Many speculative frenzies center on something new, such as the Internet; investors feel that this new field offers vast opportunity. Tulips, for example, were new in Holland in the 17th century, having come from the Levant in the late 16th century (they grow wild in the Levant). Though the Internet bubble has burst, the Internet is still very much with us. Likewise, Galbraith points out that Holland is still renowned for its tulips, and tourists flock to Holland in the tulip season. In the U.S., railroads produced speculative bubbles, but after the bubble burst, railroads remained important.
Another example of something new producing a speculative frenzy is the South Sea Bubble, which occurred in England in the early 1700s. Investors were attracted by the promise of riches in far-off lands, and by the novelty of owning stock; Jonathan Swift and Alexander Pope were among those who invested. In imitation of the South Sea Company, numerous other joint-stock companies and get-rich-quick schemes sprung up, including “the immortal enterprise ‘for carrying on an undertaking of great advantage, but nobody to know what it is.’”11 One thinks of the 2008 crisis, with its CDOs that investors bought on faith rather than understanding. Galbraith quotes a book called Extraordinary Popular Delusions and the Madness of Crowds, written in 1841 by Charles Mackay; “It remains to this day,” says Galbraith, “one of the most engaging and colorful accounts of speculative aberration.”12
Galbraith says that manics and panics have occurred regularly in U.S. history. What we would call recessions or depressions occurred in 1819, 1837, 1857, and 1873. Many speculative fevers, like those in our time, involved real estate. A common feature of these episodes is excessive debt supported by scanty real assets. Then as now, banks tried to leverage a modest amount of assets into a large amount of investments and profits. “A group of Michigan banks,” Galbraith says, “joined to cooperate in the ownership of the same reserves [“reserves” probably means gold coins]. These were transferred from one institution to the next in advance of the examiner as he made his rounds.”13 To avoid a “run on the bank,” the banks made a run on the examiner!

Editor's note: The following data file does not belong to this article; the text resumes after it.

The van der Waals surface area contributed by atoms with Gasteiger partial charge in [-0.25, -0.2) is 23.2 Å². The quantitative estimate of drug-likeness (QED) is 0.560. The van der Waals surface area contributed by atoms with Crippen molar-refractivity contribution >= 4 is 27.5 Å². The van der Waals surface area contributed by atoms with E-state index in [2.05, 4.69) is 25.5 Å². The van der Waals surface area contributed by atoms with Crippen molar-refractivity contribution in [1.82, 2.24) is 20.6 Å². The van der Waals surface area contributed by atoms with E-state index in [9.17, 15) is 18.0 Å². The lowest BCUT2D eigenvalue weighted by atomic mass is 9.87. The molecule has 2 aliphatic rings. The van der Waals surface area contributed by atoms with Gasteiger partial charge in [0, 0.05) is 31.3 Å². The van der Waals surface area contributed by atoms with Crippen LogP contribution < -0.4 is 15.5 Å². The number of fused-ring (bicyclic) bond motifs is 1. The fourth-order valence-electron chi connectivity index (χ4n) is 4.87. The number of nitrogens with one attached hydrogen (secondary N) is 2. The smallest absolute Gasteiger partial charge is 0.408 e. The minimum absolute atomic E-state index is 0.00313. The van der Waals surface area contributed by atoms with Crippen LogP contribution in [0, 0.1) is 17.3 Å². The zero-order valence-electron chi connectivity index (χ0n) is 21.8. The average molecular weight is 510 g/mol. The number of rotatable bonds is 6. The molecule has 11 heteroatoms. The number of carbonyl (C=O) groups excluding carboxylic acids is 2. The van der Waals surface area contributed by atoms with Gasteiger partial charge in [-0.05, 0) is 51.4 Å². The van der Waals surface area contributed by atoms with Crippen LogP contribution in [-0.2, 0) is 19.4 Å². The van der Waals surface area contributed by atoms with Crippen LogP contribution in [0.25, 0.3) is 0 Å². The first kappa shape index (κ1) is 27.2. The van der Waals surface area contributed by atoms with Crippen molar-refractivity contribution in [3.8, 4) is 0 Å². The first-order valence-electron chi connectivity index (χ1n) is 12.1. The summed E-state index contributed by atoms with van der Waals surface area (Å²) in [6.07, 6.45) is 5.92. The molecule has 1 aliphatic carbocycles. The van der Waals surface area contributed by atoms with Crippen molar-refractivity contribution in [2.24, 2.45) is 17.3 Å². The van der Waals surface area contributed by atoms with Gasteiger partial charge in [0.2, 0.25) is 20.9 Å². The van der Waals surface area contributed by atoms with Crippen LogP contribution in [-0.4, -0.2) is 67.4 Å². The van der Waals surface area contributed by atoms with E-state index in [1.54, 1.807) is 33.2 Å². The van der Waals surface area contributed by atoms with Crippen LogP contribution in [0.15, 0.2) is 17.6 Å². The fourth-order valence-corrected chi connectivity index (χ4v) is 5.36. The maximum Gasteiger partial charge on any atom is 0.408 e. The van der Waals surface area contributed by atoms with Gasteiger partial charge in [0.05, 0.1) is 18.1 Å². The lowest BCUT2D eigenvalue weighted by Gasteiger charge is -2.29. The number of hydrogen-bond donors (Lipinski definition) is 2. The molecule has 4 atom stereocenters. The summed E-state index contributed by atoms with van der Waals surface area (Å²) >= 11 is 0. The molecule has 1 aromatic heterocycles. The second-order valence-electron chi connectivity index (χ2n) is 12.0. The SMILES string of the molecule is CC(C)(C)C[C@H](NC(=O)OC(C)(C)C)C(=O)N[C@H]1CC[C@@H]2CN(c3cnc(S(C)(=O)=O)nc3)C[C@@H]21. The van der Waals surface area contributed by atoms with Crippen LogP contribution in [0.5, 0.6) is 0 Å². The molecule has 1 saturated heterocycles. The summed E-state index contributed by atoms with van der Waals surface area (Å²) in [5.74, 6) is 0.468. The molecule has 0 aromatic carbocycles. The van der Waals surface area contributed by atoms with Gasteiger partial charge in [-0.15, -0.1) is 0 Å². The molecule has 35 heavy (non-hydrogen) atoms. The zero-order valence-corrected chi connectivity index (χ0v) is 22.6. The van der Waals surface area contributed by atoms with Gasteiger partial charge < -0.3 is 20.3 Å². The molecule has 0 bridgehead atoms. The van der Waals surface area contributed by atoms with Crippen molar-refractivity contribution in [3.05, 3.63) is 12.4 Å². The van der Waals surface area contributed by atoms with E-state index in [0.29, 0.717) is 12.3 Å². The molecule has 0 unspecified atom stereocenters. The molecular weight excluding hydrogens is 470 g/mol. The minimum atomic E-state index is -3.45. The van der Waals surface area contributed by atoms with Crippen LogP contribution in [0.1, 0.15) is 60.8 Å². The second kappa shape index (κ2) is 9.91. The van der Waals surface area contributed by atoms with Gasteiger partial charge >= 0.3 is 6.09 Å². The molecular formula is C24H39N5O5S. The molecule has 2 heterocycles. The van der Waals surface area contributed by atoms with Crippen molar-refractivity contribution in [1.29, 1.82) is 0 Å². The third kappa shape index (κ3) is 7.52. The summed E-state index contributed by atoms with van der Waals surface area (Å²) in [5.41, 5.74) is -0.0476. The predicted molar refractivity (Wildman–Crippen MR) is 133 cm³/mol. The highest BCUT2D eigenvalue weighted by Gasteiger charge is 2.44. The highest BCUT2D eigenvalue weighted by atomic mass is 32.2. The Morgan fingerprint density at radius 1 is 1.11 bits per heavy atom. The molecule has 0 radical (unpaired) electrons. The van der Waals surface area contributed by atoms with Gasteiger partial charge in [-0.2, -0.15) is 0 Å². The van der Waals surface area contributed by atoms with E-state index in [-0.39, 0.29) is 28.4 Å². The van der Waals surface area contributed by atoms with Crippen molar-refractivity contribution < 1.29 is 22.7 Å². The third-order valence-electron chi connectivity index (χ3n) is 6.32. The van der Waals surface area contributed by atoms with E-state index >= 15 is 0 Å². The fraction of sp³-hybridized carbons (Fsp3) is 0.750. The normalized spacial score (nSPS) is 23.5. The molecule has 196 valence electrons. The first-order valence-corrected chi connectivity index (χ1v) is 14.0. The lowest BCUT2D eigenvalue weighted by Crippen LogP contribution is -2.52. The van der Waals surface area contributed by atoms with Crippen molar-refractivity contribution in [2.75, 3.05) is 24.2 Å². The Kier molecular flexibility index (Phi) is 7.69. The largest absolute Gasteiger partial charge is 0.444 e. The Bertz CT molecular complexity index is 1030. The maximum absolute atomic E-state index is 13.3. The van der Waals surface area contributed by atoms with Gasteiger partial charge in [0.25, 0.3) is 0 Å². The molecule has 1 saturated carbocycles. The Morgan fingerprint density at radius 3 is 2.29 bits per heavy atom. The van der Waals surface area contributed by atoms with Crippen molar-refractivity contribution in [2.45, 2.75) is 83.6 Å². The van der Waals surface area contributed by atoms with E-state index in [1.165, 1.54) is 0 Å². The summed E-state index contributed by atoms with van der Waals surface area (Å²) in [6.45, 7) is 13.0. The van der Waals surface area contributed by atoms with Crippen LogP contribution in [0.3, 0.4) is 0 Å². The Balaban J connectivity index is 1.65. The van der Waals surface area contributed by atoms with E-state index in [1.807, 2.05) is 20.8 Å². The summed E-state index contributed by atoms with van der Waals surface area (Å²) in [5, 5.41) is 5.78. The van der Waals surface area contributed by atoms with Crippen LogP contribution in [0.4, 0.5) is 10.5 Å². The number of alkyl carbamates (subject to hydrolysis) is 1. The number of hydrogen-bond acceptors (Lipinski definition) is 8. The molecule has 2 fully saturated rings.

One of the chief debates in U.S. history was the debate between the advocates of hard money, and a gold standard, and the advocates of soft money. Hard money was generally popular in the Northeast, soft money in the South and West. One function of a National Bank was to ensure that soft money wasn’t too soft, wasn’t just worthless paper, unsupported by precious metal. So the idea of a National Bank was popular in the Northeast, unpopular in the South and West; Andrew Jackson was a prominent critic of the National Bank.
Another prominent critic of hard money was William Jennings Bryan who, in a famous speech, said that he wouldn’t allow his opponents to “crucify mankind upon a cross of gold.” The basis of money isn’t always precious metal. Before the American Revolution, southern colonies used a “tobacco standard.” In feudal Japan, a “rice standard” was used. Since 1971, money hasn’t had a gold standard or any other material standard, a situation that some economists lament.
Whenever a bubble bursts, people look for a scapegoat, but Galbraith says that the real cause of a bubble is the speculative fever itself, which is part of capitalism, part of human nature. And if bubbles are inevitable, so are bubble-burstings. Galbraith ends his book with this sentence: “Thus it has been for centuries; thus in the long future it will also be.”
If we know that another bubble is coming, one might suppose that we can avoid it, avoid being caught up in the speculative frenzy. But during the Internet bubble, it seemed to me that it was an opportunity, an economic revolution, not a bubble. Likewise, during the housing bubble of 2000-2005, Ben Bernanke said it wasn’t a bubble, it was a response to rising incomes, a declining supply of land, etc., etc. It’s easy to predict a bubble in the future, but it isn’t easy to recognize a bubble when you’re in it.